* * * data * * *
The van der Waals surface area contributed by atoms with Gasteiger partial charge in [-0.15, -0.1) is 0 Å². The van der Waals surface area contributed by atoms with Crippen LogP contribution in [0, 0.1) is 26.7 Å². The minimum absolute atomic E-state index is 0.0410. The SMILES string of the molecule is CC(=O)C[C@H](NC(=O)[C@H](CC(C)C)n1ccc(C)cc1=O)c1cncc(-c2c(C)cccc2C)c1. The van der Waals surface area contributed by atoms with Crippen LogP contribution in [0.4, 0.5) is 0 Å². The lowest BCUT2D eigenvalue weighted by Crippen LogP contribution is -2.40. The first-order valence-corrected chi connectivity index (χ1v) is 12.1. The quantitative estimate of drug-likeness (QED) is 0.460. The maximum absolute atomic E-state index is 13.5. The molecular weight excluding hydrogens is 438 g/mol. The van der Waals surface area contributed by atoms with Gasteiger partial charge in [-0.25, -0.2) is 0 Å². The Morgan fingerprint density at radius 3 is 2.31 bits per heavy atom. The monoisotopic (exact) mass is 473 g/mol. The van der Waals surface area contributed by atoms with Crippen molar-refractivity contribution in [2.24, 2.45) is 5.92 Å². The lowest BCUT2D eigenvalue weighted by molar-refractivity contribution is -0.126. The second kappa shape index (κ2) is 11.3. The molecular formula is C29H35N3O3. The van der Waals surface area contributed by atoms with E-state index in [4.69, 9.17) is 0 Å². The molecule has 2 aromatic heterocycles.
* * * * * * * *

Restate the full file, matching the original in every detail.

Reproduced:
The van der Waals surface area contributed by atoms with Gasteiger partial charge in [-0.15, -0.1) is 0 Å². The van der Waals surface area contributed by atoms with Crippen LogP contribution in [0, 0.1) is 26.7 Å². The minimum absolute atomic E-state index is 0.0410. The SMILES string of the molecule is CC(=O)C[C@H](NC(=O)[C@H](CC(C)C)n1ccc(C)cc1=O)c1cncc(-c2c(C)cccc2C)c1. The van der Waals surface area contributed by atoms with Crippen LogP contribution in [0.4, 0.5) is 0 Å². The lowest BCUT2D eigenvalue weighted by Crippen LogP contribution is -2.40. The first-order valence-corrected chi connectivity index (χ1v) is 12.1. The quantitative estimate of drug-likeness (QED) is 0.460. The maximum absolute atomic E-state index is 13.5. The molecular weight excluding hydrogens is 438 g/mol. The van der Waals surface area contributed by atoms with Gasteiger partial charge in [-0.25, -0.2) is 0 Å². The Morgan fingerprint density at radius 3 is 2.31 bits per heavy atom. The monoisotopic (exact) mass is 473 g/mol. The van der Waals surface area contributed by atoms with Crippen molar-refractivity contribution in [2.24, 2.45) is 5.92 Å². The lowest BCUT2D eigenvalue weighted by molar-refractivity contribution is -0.126. The second kappa shape index (κ2) is 11.3. The molecular formula is C29H35N3O3. The van der Waals surface area contributed by atoms with E-state index in [4.69, 9.17) is 0 Å². The molecule has 2 aromatic heterocycles.